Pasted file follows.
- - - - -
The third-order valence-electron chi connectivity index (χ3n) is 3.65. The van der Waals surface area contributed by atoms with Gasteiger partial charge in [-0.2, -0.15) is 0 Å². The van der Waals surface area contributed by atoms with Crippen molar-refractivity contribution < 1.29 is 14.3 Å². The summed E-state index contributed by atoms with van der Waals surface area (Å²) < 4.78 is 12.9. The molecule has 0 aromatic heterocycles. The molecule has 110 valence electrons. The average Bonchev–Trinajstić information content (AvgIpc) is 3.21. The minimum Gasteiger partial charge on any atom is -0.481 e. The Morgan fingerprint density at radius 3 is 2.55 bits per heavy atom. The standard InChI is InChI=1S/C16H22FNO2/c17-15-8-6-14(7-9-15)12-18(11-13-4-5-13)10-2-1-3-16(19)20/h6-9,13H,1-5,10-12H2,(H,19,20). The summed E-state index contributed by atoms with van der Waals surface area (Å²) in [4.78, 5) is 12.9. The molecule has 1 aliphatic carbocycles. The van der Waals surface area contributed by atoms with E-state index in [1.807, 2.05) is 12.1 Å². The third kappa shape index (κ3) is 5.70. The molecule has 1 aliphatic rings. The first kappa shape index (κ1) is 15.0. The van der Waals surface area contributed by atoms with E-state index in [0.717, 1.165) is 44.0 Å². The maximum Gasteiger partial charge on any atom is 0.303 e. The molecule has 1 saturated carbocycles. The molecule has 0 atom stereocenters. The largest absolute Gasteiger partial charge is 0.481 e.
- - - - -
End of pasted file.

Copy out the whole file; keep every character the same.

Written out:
The third-order valence-electron chi connectivity index (χ3n) is 3.65. The van der Waals surface area contributed by atoms with Gasteiger partial charge in [-0.2, -0.15) is 0 Å². The van der Waals surface area contributed by atoms with Crippen molar-refractivity contribution < 1.29 is 14.3 Å². The summed E-state index contributed by atoms with van der Waals surface area (Å²) < 4.78 is 12.9. The molecule has 0 aromatic heterocycles. The molecule has 110 valence electrons. The average Bonchev–Trinajstić information content (AvgIpc) is 3.21. The minimum Gasteiger partial charge on any atom is -0.481 e. The Morgan fingerprint density at radius 3 is 2.55 bits per heavy atom. The standard InChI is InChI=1S/C16H22FNO2/c17-15-8-6-14(7-9-15)12-18(11-13-4-5-13)10-2-1-3-16(19)20/h6-9,13H,1-5,10-12H2,(H,19,20). The summed E-state index contributed by atoms with van der Waals surface area (Å²) in [4.78, 5) is 12.9. The molecule has 1 aliphatic carbocycles. The van der Waals surface area contributed by atoms with E-state index in [1.807, 2.05) is 12.1 Å². The third kappa shape index (κ3) is 5.70. The molecule has 1 aliphatic rings. The first kappa shape index (κ1) is 15.0. The van der Waals surface area contributed by atoms with E-state index in [0.717, 1.165) is 44.0 Å². The maximum Gasteiger partial charge on any atom is 0.303 e. The molecule has 1 saturated carbocycles. The molecule has 0 atom stereocenters. The largest absolute Gasteiger partial charge is 0.481 e.